Bachelor's Walk, |
Sometimes a song will burrow in deep on first hearing, carving out little tunnels in the shape of its words and shelves custom fitted to its tune, forcing me to hear that song at least daily until those shelves and hollows are full and my brain loses that hollow ache. I've been known to buy box sets to get one such song. Bachelor's Walk has tricked me into hearing an album full of them on Rain Check.
Like all addictive substances, Rain Check hid its seductive nature until far too late. My first play used it to fill an idle moment, a pleasant musical interlude before work. George Lonergan's vocals were clear and acrobatically limber, especially shared with Peter Cole; Mick Davis's fiddle both carried the spotlight and graciously shared it the many reels and jigs; Tommy Venxion threw in a surprising variety of instruments in just the right places. I actually thought it was an innocently nice album that could be played at will. And then I caught myself humming "Tunnel Tigers" at work and realized I hadn't heard a word my client had said for the last two verses. I knew I was hooked.
All the songs can't possess me at once, so I've been trapped by the album in stages. At first it was the work chant rhythm and evocative imagery of "Tunnel Tigers," a claustrophobic ode to miners and diggers through London's history. I then promptly grew addicted to "Rites of Passage," a haunting, elusively poetic song of transition. The lyrics snagged me first, and the liquid smoke of the tune, and just when that was starting to wear off, the strange, out-of-place saxophone interlude caught my ear again. Lately it's the brisk country-style ballad of "Billy Gray" with its bright melody and dark storyline delivered in vocals pained and aching in sympathy with the song.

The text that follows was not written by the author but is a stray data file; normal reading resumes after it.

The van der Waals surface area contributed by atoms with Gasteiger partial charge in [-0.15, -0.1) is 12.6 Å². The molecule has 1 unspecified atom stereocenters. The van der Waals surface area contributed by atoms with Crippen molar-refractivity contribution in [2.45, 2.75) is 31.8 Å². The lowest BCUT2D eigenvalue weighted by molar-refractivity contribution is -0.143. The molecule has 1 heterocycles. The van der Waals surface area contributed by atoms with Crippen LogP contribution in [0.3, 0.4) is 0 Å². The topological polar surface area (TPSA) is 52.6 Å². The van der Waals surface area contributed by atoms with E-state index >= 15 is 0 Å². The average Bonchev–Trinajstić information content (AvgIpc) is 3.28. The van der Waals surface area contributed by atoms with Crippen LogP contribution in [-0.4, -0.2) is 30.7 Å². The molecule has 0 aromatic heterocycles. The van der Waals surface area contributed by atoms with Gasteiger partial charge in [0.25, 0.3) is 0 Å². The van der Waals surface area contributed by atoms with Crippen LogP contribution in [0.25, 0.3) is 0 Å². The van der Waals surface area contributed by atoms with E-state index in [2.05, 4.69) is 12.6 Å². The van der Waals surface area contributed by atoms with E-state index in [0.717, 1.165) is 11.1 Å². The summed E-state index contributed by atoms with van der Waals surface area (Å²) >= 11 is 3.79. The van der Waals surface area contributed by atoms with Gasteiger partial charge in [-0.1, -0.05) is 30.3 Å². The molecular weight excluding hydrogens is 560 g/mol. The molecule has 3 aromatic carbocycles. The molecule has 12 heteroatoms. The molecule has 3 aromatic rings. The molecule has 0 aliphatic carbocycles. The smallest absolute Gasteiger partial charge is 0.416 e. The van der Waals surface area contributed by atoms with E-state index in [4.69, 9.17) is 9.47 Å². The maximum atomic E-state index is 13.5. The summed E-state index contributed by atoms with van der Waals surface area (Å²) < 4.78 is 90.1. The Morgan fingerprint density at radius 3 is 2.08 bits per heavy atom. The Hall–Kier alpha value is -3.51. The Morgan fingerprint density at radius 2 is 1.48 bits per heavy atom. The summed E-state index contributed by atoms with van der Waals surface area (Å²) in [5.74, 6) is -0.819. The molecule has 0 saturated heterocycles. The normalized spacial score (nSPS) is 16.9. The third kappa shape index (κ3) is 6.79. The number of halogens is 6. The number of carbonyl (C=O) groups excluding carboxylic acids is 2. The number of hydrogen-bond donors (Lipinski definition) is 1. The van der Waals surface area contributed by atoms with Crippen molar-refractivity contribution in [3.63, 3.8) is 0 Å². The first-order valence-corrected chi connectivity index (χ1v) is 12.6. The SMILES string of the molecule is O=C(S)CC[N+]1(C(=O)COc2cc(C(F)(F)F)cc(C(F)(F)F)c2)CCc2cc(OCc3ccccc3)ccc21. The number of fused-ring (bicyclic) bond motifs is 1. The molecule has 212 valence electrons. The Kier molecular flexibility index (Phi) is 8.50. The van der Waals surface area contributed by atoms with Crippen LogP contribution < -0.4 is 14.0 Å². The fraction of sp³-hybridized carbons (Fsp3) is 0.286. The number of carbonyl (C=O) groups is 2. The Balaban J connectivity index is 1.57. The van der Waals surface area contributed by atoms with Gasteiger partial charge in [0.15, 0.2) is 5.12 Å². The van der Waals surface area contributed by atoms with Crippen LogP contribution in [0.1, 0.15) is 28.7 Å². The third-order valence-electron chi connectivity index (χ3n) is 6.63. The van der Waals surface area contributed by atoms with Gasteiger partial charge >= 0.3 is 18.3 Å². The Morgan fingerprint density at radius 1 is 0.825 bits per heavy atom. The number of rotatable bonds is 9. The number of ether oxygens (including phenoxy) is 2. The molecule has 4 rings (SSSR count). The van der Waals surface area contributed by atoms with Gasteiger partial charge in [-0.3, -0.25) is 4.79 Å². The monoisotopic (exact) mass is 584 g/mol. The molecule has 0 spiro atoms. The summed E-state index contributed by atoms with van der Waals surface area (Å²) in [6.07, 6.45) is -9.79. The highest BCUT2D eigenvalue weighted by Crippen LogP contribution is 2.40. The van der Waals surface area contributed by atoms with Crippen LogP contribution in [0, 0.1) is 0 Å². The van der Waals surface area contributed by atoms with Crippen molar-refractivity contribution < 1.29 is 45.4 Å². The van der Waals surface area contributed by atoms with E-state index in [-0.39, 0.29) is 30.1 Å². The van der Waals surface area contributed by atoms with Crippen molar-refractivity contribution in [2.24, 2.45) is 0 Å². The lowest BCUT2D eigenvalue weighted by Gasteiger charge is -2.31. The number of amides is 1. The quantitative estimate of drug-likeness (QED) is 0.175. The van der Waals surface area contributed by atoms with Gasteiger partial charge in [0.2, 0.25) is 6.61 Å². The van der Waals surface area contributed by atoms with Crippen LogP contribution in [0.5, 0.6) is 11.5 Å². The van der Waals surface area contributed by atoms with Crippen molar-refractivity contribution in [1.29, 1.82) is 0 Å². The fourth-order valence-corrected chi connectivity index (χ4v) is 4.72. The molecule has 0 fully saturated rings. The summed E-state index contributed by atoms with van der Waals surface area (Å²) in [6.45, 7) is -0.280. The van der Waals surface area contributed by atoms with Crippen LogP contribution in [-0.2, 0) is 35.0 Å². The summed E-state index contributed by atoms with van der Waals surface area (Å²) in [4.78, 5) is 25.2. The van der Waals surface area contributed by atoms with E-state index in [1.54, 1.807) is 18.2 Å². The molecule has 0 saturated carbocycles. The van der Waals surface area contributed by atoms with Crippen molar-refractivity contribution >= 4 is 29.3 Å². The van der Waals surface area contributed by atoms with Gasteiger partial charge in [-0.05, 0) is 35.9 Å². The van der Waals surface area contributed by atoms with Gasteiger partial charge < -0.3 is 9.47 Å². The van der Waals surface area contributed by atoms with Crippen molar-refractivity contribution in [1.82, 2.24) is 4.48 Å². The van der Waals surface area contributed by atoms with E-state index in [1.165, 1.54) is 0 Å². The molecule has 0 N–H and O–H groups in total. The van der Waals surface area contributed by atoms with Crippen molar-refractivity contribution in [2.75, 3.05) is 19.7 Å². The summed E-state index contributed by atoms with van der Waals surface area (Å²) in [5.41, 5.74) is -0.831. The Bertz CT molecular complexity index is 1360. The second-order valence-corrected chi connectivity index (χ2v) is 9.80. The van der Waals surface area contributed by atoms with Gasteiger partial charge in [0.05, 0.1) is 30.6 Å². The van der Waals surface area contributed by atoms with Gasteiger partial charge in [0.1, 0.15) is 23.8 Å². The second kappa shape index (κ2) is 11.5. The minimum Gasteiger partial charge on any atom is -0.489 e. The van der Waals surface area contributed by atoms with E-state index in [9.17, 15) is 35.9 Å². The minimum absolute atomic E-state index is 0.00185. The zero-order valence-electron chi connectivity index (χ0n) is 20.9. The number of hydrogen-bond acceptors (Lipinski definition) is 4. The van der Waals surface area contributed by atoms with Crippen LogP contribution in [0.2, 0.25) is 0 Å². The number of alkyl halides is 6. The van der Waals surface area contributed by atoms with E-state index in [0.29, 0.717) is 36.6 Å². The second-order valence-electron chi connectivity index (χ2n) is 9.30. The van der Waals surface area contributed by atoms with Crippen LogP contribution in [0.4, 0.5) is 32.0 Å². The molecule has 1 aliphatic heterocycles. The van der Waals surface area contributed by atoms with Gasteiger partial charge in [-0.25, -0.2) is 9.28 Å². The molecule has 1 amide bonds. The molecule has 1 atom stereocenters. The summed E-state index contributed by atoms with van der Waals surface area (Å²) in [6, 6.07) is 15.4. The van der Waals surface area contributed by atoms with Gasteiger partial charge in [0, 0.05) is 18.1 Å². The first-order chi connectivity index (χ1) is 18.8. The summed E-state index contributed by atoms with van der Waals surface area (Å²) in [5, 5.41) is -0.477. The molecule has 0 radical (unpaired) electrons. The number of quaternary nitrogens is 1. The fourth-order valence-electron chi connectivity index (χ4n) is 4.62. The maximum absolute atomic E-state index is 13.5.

Bachelor's Walk might not be so endlessly addictive if they stuck to one style of music, or even two. But as soon as one gets old, there are seven others waiting to clear the palate. There's the bright country of "Billy Gray," the soft traditional folk of "My Cavan Girl," the lonesome ballad of "The Dusty Diamantina," the opening Celtic flavor of "Airdi Cuan." And, never to be forgotten, there are the reels and jigs, mad and fast-paced, dancing between pure tradition and touched-up modern flourish. "Shaskeen Set," coming in to a rather dark pint on the album, is a champagne bubble of music, giving off a merry buzz. The speed that scatters the "Flowers Of Redhill" is a wonder to hear, and hides subtler pleasures of the tune that only come to ear on repeated hearings.
Every time I try to take Rain Check out of the CD player another tune insists on my attention. I can already sense "Tobin's Jigs," a solid collection of traditional tunes, getting ready to flash their new percussion and surprising guitar. The gentle, unobtrusive love story of "The Roseville Fair" has been humming through my mind at odd times, inviting me to give it another listen. It's an enduring addiction, and gets more enjoyable as I surrender. If Rain Check isn't available at your music counter, it can be found at www.magnetic-music.com. If you've got room for a new habit in your life, it's a great choice.